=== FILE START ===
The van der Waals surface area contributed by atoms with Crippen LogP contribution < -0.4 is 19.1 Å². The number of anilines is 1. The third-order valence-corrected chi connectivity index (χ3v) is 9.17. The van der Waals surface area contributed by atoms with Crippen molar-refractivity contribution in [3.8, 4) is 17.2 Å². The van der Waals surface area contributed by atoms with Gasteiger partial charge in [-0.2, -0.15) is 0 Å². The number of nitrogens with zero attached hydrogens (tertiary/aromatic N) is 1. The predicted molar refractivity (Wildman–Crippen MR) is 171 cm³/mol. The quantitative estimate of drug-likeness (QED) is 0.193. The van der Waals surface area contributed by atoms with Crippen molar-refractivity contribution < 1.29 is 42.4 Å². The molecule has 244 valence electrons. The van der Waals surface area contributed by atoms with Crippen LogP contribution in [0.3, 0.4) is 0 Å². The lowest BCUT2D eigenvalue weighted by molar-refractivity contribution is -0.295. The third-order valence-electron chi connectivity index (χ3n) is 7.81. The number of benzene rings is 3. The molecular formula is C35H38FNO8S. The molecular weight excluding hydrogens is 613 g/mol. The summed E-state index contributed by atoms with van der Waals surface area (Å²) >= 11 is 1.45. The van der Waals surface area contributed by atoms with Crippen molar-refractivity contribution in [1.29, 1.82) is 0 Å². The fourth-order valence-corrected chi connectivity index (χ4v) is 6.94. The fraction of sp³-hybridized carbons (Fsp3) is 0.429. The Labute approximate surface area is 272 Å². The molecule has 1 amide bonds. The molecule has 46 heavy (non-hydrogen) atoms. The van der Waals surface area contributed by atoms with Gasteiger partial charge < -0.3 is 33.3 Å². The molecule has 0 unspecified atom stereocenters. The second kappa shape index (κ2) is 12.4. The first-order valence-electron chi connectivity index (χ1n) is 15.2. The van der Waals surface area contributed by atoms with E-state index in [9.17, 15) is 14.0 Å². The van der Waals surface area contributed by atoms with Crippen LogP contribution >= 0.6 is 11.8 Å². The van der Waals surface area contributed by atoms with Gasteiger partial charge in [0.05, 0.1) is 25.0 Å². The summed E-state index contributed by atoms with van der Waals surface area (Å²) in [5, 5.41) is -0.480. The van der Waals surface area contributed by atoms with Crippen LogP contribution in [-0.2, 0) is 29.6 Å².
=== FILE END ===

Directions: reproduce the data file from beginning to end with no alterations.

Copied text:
The van der Waals surface area contributed by atoms with Crippen LogP contribution < -0.4 is 19.1 Å². The number of anilines is 1. The third-order valence-corrected chi connectivity index (χ3v) is 9.17. The van der Waals surface area contributed by atoms with Crippen molar-refractivity contribution in [3.8, 4) is 17.2 Å². The van der Waals surface area contributed by atoms with Gasteiger partial charge in [-0.2, -0.15) is 0 Å². The number of nitrogens with zero attached hydrogens (tertiary/aromatic N) is 1. The predicted molar refractivity (Wildman–Crippen MR) is 171 cm³/mol. The quantitative estimate of drug-likeness (QED) is 0.193. The van der Waals surface area contributed by atoms with Crippen molar-refractivity contribution < 1.29 is 42.4 Å². The molecule has 244 valence electrons. The van der Waals surface area contributed by atoms with Crippen LogP contribution in [0.3, 0.4) is 0 Å². The lowest BCUT2D eigenvalue weighted by molar-refractivity contribution is -0.295. The third-order valence-electron chi connectivity index (χ3n) is 7.81. The number of benzene rings is 3. The molecular formula is C35H38FNO8S. The molecular weight excluding hydrogens is 613 g/mol. The summed E-state index contributed by atoms with van der Waals surface area (Å²) >= 11 is 1.45. The van der Waals surface area contributed by atoms with Crippen molar-refractivity contribution in [1.29, 1.82) is 0 Å². The fourth-order valence-corrected chi connectivity index (χ4v) is 6.94. The fraction of sp³-hybridized carbons (Fsp3) is 0.429. The Labute approximate surface area is 272 Å². The molecule has 1 amide bonds. The molecule has 46 heavy (non-hydrogen) atoms. The van der Waals surface area contributed by atoms with Gasteiger partial charge < -0.3 is 33.3 Å². The molecule has 0 unspecified atom stereocenters. The second kappa shape index (κ2) is 12.4. The first-order valence-electron chi connectivity index (χ1n) is 15.2. The van der Waals surface area contributed by atoms with E-state index in [9.17, 15) is 14.0 Å². The van der Waals surface area contributed by atoms with Crippen LogP contribution >= 0.6 is 11.8 Å². The van der Waals surface area contributed by atoms with Gasteiger partial charge in [0.05, 0.1) is 25.0 Å². The summed E-state index contributed by atoms with van der Waals surface area (Å²) in [5, 5.41) is -0.480. The van der Waals surface area contributed by atoms with Crippen LogP contribution in [-0.2, 0) is 29.6 Å².